South Pacific Island: Kiribatis Bets On Solar

BUARIKI, KIRIBATI — As late as 1990, nightfall in Kiribati (pronounced “Kiribass”), a patchwork of tiny islands in the middle of the Pacific Ocean, was accompanied by a peculiar odor. More than 60 per cent of the country’s 103,000 people had no electricity, and whenever dusk fell, many of them would light greasy kerosene lamps in order to see.

The kerosene fumes were unavoidable, villagers recalled, and the light was not quite suitable for weaving or reef fishing — two economic activities that are central to village livelihoods. “Uncomfortable and annoying,” recalled Roniti Piripi, a villager on North Tarawa, a two-hour boat ride from the grid-connected capital in South Tarawa.

But in 1991, an agent from a government company came to his village, Buariki, and offered to lease him a solar home system for a one-time payment of US$52 and regular monthly payments of $7. Piripi said he leapt at the opportunity and hasn’t looked back. The solar system that he leased 25 years ago now powers his family’s home and dry-goods shop on Buariki’s unpaved main street. They also have a second solar panel from the energy company, which they purchased for around $170, and several hand-held solar lights (donated to 10,000 Kiribati households last year by the Taiwanese government).

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Mad about otters: in Singapore

Logistics manager Alvin Tan lugs a 15kg camera bag containing two long camera lenses to work almost every day.

He wants to be prepared should a message about an otter sighting pop up on Finding Toby, the otter-watch WhatsApp group that he belongs to.


He rushes to join the group, made up of about 20 otter watchers, as soon as he finishes work or before he goes to the office. The 44-year-old enjoys taking photos of the mammals, especially their pups because "they have this blur look which I find very cute".

His weekends are often spent "chasing" otters all over Singapore. His accounts administrator wife, 44, and 11-year-old daughter sometimes join him on these trips.

He has taken more than 10,000 photos and 100 videos of the otters in the last six months and shares them on social media. "The otters have become like family. I want to know how they are doing. They seem to recognise faces and will not run away when they see a familiar face."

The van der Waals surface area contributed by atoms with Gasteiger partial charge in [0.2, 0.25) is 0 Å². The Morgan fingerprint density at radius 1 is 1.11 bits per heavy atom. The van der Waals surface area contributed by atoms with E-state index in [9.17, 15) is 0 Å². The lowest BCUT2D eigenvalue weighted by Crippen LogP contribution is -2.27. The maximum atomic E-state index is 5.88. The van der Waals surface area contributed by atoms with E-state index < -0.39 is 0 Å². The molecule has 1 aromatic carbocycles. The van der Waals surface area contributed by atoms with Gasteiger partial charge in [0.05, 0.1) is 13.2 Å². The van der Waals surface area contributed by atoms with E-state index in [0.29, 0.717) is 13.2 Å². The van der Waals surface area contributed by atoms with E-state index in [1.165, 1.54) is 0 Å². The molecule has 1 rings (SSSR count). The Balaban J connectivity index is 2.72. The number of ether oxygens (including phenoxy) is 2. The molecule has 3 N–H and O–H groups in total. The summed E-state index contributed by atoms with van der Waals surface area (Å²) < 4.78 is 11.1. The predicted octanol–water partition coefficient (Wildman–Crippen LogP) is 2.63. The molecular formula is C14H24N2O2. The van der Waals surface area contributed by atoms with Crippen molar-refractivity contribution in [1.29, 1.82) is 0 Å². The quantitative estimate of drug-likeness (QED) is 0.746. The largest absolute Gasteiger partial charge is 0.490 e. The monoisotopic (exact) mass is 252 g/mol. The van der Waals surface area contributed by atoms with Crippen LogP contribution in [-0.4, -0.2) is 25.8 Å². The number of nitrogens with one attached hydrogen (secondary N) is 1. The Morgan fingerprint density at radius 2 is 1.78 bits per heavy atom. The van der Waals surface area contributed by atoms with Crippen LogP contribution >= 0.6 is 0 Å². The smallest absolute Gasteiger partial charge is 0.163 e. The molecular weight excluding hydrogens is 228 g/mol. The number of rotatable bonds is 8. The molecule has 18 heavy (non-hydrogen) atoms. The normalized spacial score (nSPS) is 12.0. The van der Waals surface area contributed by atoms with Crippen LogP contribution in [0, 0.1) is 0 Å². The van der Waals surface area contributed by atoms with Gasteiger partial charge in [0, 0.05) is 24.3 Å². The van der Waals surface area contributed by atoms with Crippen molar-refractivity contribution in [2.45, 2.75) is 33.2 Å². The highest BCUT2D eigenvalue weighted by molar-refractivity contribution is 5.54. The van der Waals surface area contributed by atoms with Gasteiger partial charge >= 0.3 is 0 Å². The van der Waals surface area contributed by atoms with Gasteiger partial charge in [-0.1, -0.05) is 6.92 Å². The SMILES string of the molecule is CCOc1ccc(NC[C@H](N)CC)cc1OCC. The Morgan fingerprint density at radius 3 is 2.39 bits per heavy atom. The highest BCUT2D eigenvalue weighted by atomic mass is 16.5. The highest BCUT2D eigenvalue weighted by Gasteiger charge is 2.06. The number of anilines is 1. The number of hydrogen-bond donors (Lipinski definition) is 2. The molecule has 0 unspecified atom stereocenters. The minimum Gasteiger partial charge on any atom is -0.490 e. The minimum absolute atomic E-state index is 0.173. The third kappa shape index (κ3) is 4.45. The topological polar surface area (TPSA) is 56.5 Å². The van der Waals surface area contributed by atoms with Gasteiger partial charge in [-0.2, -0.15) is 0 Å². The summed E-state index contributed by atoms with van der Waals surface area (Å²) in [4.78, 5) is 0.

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American Airlines Brings Civility Back to Flying

American Airlines wants you to know it would really, really appreciate it if you could ask before raising the window shade, and if you could not hog the armrest. Also, be nice to the flight attendants when they greet you.

American Airlines

American Airlines

In a new campaign, which begins this week, aimed at the “world’s greatest fliers,” the airline says it wants to get away from fixating on features like the speed of its Wi-Fi or the size of the entertainment console.

Instead, the campaign praises travelers whose actions — like ceding the armrest to the middle-seat passenger — make the in-flight experience a better one. “Customers really have a huge impact on the flying experience,” said Fernand Fernandez, American’s vice president of global marketing.

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How to Travel Internationally With Kids

Even for young children, travel offers many benefits. They remember more than you realize (researchers at Harvard University have shown that children as young as 17 months retain long-term memories), and exposure to different cultures, languages, and even food can influence young minds for a lifetime.

In an age when screen time is increasingly taking the place of outdoor play, travel is the opposite of digital distraction. It’s teaching your children the art of paying attention, finding the novelty in everything, and treating life as a grand adventure. You might be going to look at old churches or ancient rice paddies, but what you’re really showing your children is that being present in the moment has value. Being present is nearly a lost art in our modern lives and carving out that time when they are young will be one of the most important gifts you can give them—even if you travel no farther than your own backyard.

With practice, patience, and perspective, it’s possible to raise happy travelers. 

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Nam Hai Resort

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